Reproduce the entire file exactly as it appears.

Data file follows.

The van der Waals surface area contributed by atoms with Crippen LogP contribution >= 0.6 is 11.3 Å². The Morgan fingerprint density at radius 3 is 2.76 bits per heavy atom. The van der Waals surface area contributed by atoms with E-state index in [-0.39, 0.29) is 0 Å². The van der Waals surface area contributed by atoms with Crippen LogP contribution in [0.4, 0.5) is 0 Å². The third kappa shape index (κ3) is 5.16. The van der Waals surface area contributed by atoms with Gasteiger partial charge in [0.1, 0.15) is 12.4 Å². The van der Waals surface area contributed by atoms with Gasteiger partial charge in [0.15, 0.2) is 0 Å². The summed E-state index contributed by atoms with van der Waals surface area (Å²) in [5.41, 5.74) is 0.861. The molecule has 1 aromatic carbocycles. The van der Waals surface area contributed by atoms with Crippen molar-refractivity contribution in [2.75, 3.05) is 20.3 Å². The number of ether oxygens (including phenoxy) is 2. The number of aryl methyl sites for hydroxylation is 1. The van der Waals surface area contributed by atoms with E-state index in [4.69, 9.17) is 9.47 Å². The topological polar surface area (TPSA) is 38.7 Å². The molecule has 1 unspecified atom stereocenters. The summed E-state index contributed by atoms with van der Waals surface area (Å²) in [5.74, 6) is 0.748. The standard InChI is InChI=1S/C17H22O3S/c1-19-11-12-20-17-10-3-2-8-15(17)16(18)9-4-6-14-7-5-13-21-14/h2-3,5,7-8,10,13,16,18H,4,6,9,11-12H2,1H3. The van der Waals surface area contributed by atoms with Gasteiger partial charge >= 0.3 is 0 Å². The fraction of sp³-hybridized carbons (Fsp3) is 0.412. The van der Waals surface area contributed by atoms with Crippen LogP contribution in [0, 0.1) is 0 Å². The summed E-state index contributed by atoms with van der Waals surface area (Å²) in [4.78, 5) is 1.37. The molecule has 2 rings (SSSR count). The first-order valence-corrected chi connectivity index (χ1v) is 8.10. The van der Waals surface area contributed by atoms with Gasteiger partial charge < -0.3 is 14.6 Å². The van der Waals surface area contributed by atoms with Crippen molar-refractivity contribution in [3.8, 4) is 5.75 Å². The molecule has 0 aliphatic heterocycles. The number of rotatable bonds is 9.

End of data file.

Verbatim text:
The van der Waals surface area contributed by atoms with Crippen LogP contribution >= 0.6 is 11.3 Å². The Morgan fingerprint density at radius 3 is 2.76 bits per heavy atom. The van der Waals surface area contributed by atoms with E-state index in [-0.39, 0.29) is 0 Å². The van der Waals surface area contributed by atoms with Crippen LogP contribution in [0.4, 0.5) is 0 Å². The third kappa shape index (κ3) is 5.16. The van der Waals surface area contributed by atoms with Gasteiger partial charge in [0.1, 0.15) is 12.4 Å². The van der Waals surface area contributed by atoms with Gasteiger partial charge in [0.15, 0.2) is 0 Å². The summed E-state index contributed by atoms with van der Waals surface area (Å²) in [5.41, 5.74) is 0.861. The molecule has 1 aromatic carbocycles. The van der Waals surface area contributed by atoms with Crippen molar-refractivity contribution in [2.75, 3.05) is 20.3 Å². The number of ether oxygens (including phenoxy) is 2. The number of aryl methyl sites for hydroxylation is 1. The van der Waals surface area contributed by atoms with E-state index in [4.69, 9.17) is 9.47 Å². The topological polar surface area (TPSA) is 38.7 Å². The molecule has 1 unspecified atom stereocenters. The summed E-state index contributed by atoms with van der Waals surface area (Å²) in [5.74, 6) is 0.748. The standard InChI is InChI=1S/C17H22O3S/c1-19-11-12-20-17-10-3-2-8-15(17)16(18)9-4-6-14-7-5-13-21-14/h2-3,5,7-8,10,13,16,18H,4,6,9,11-12H2,1H3. The van der Waals surface area contributed by atoms with Gasteiger partial charge >= 0.3 is 0 Å². The fraction of sp³-hybridized carbons (Fsp3) is 0.412. The van der Waals surface area contributed by atoms with Crippen LogP contribution in [0, 0.1) is 0 Å². The summed E-state index contributed by atoms with van der Waals surface area (Å²) in [4.78, 5) is 1.37. The molecule has 2 rings (SSSR count). The first-order valence-corrected chi connectivity index (χ1v) is 8.10. The van der Waals surface area contributed by atoms with Gasteiger partial charge < -0.3 is 14.6 Å². The van der Waals surface area contributed by atoms with Crippen molar-refractivity contribution in [3.8, 4) is 5.75 Å². The molecule has 0 aliphatic heterocycles. The number of rotatable bonds is 9.